Newspaper article The Christian Science Monitor

Nicaragua Army Chief Is Snared in Scandal over Boy's Shooting CULTURE OF CONFRONTATION

Newspaper article The Christian Science Monitor

Nicaragua Army Chief Is Snared in Scandal over Boy's Shooting CULTURE OF CONFRONTATION

Article excerpt

A PHOTO of 16-year-old Jean Paul Genie appears every day on page 3 of La Prensa, a Managua newspaper. Next to it is the number of days since his murder and the question: "Where is the justice?"

On Oct. 28, 1990, the teenager allegedly was shot while trying to pass the motorcade of Gen. Humberto Ortega Saavedra, head of the Nicaraguan Army. Two weeks later, a police officer investigating the case was killed in what police describe as an "accidental" shooting. In July 1992, a criminal court judge indicted General Ortega for a possible coverup of the Genie murder and ruled his eight bodyguards be prosecuted for the boy's death.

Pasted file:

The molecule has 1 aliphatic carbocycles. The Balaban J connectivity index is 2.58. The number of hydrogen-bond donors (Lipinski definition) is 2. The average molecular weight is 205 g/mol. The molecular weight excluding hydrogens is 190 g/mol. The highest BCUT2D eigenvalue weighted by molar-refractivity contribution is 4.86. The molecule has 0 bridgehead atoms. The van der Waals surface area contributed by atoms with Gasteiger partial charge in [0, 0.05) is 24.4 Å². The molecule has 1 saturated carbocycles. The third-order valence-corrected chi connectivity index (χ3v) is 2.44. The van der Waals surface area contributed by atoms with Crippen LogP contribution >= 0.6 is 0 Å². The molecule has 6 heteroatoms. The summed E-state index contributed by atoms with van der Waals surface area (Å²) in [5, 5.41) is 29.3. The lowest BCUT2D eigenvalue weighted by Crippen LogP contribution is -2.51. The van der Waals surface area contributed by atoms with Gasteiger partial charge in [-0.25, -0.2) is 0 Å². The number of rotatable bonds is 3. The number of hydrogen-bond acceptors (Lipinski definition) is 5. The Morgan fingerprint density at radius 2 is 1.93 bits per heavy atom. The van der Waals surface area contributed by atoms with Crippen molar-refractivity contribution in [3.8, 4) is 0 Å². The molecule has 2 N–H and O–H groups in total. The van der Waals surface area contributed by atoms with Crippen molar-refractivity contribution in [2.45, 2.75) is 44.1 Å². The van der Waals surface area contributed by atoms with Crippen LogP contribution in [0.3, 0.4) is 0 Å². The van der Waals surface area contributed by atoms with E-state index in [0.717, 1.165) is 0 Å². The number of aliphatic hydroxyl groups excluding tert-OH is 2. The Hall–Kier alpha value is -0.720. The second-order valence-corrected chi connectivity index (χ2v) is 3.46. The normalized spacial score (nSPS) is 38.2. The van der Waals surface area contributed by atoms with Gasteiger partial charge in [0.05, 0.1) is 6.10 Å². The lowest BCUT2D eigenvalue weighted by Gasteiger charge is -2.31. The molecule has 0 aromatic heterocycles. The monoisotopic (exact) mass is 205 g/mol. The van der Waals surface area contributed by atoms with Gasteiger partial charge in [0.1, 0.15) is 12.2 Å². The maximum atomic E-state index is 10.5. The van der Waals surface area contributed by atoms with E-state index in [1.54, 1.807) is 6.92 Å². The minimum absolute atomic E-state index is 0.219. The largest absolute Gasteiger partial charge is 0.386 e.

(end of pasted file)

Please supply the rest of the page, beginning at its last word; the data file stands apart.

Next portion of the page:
"This could be Humberto Ortega's Watergate," says political scientist Oscar Rene Vargas. "He made a mistake by not confronting this from the beginning."

Ortega, whose brother Daniel leads the Sandinistas and is a former president, has been President Violeta Barrios de Chamorro's most controversial appointment since taking office in 1990.

General Ortega ruled the Army under the 1979-1990 Sandinista rule, and prominent members of Mrs. Chamorro's own party have strongly objected to his continued role. But Chamorro sees Ortega as crucial to reducing the size of the Sandinista-run military as well as keeping peace between her government and the Sandinistas.

Nicaragua's judicial system has shown only intermittent interest in tackling the case. While finding there was sufficient evidence for a trial, the civilian judge effectively passed the buck by ruling that a military court should handle it. The family now is appealing to the Supreme Court.

On Nov. 6, a United States congressional committee on human rights sent a letter to Chamorro expressing their concern that, "If this case is tried in a military court the result will most likely be a miscarriage of justice." Human rights groups also question whether the military will fairly judge its own commander. …

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